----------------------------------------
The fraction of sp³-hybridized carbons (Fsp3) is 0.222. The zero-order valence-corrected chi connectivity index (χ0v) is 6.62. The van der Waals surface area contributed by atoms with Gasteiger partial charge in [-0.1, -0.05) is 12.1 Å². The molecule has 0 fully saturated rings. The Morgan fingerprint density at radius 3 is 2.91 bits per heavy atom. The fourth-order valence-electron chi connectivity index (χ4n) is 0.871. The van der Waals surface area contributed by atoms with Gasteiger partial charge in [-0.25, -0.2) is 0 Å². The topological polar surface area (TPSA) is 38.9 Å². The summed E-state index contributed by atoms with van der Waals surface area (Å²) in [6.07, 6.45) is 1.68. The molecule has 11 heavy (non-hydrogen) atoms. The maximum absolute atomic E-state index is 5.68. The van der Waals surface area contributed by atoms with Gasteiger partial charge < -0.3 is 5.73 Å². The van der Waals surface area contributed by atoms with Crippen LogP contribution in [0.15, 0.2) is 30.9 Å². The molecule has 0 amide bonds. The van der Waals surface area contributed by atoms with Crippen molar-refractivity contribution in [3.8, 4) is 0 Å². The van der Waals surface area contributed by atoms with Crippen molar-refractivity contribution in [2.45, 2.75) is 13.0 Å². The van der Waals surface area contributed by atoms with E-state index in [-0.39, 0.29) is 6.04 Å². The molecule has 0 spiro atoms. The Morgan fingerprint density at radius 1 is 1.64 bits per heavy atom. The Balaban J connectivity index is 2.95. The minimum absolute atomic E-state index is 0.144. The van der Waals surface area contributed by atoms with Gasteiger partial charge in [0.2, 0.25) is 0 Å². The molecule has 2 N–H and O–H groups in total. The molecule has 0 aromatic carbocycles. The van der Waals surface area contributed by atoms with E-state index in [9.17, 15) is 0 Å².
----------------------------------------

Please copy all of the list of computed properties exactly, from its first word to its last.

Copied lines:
The fraction of sp³-hybridized carbons (Fsp3) is 0.222. The zero-order valence-corrected chi connectivity index (χ0v) is 6.62. The van der Waals surface area contributed by atoms with Gasteiger partial charge in [-0.1, -0.05) is 12.1 Å². The molecule has 0 fully saturated rings. The Morgan fingerprint density at radius 3 is 2.91 bits per heavy atom. The fourth-order valence-electron chi connectivity index (χ4n) is 0.871. The van der Waals surface area contributed by atoms with Gasteiger partial charge in [-0.25, -0.2) is 0 Å². The topological polar surface area (TPSA) is 38.9 Å². The summed E-state index contributed by atoms with van der Waals surface area (Å²) in [6.07, 6.45) is 1.68. The molecule has 11 heavy (non-hydrogen) atoms. The maximum absolute atomic E-state index is 5.68. The van der Waals surface area contributed by atoms with Gasteiger partial charge < -0.3 is 5.73 Å². The van der Waals surface area contributed by atoms with Crippen LogP contribution in [0.15, 0.2) is 30.9 Å². The molecule has 0 amide bonds. The van der Waals surface area contributed by atoms with Crippen molar-refractivity contribution in [3.8, 4) is 0 Å². The van der Waals surface area contributed by atoms with Crippen molar-refractivity contribution in [2.45, 2.75) is 13.0 Å². The van der Waals surface area contributed by atoms with E-state index in [-0.39, 0.29) is 6.04 Å². The molecule has 0 spiro atoms. The Morgan fingerprint density at radius 1 is 1.64 bits per heavy atom. The Balaban J connectivity index is 2.95. The minimum absolute atomic E-state index is 0.144. The van der Waals surface area contributed by atoms with Gasteiger partial charge in [0.2, 0.25) is 0 Å². The molecule has 2 N–H and O–H groups in total. The molecule has 0 aromatic carbocycles. The van der Waals surface area contributed by atoms with E-state index in [9.17, 15) is 0 Å².